Blue Cloud by Marion Day
Can a wild horse, a girl and a mad woman unite to make dreams come true?
Blue Cloud, a Kaimanawa horse, belongs to the wind and rain and to the earth and sky. Grace is a high school student desperate for Hinehopu’s wishing tree to grant her wish of owning a horse. Will ‘the Fruitcake’, a woman the townsfolk say is bonkers, be able to complete the triangle and bring girl and horse together?
Blue Cloud was a lovely surprise. I am not, and never was, a big horse lover. So I was a little wary that this book wouldn’t appeal to me. However, Day has a great love for nature; for the environments and it’s relationship to the land, sea and to each other. This love is evident throughout Blue Cloud. Yes, it is a book that young horse lovers will absolutely cherish.
But Day writes incredibly well that even non-horsey readers will find themselves caught up in the story. Her love of poetry is also evident within the book. There are sentences within the book that absolutely sing. Her imagery is rich, vibrant and incredibly strong.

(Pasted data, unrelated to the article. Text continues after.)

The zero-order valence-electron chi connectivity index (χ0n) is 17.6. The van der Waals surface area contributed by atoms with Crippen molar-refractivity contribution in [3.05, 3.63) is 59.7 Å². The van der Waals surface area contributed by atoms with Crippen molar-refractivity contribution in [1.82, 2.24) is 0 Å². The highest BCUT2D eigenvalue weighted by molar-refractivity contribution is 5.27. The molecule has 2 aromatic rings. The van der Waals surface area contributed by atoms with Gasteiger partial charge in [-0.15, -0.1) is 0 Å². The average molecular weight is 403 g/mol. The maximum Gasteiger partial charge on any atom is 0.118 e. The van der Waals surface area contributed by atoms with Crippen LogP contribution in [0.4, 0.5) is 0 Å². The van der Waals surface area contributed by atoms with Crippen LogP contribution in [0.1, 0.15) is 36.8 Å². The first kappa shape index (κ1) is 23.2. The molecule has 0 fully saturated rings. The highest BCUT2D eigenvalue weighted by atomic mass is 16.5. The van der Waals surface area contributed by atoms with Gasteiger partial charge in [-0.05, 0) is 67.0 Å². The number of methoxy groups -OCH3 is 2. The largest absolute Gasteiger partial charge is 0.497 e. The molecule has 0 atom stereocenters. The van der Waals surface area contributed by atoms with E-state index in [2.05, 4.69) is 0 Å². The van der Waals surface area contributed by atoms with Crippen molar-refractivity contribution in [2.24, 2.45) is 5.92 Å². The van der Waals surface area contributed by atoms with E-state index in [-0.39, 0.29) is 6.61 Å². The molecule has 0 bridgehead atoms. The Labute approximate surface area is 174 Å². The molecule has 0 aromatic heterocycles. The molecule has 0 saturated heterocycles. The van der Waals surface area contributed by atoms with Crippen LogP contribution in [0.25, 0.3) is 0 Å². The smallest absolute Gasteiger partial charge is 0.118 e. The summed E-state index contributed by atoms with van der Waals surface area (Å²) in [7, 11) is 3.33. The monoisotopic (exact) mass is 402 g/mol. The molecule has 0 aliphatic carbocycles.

Grace is a loveable character, with traits that are easily recognisable within ourselves. Britta, Phil and Tony, her close friends, are also well developed, while ‘Fruitcake’ holds promise.
There are elements of the story that I wish Day had explored further. When one of Grace’s friends dies, it is barely dealt with and there’s a backstory that is hinted at but never fully broached. It left me wanting more, yet I doubt it will be explored further in subsequent books.
While I appreciate what Day was attempting to do with chapters from the horse’s viewpoint, it felt a little too far-fetched. The chapters from Blue’s voice distracted from what was otherwise a strong story. I felt the words she’d spent on those chapters could have been better spent on developing other parts of the plot. There was so much more that Day could have chosen to explore more, to further deepen the story, including ‘Fruitcake’ and her mental health issues, grief, rural issues around suicide, and a clash of cultures. However, that could have turned the story away from what Day was trying to achieve – to challenge the reader’s perceptions of both humans and animals.
While there were some aspects that made me cringe – Grace’s mother and their mocking of her culture being one – Blue Cloud is an engrossing read. Horse-loving teenagers will adore it, while it will also appeal those of us that appreciate moments of lyrical storytelling.
Reviewer: Rebekah Fraser
CreateBooks, RRP $22.00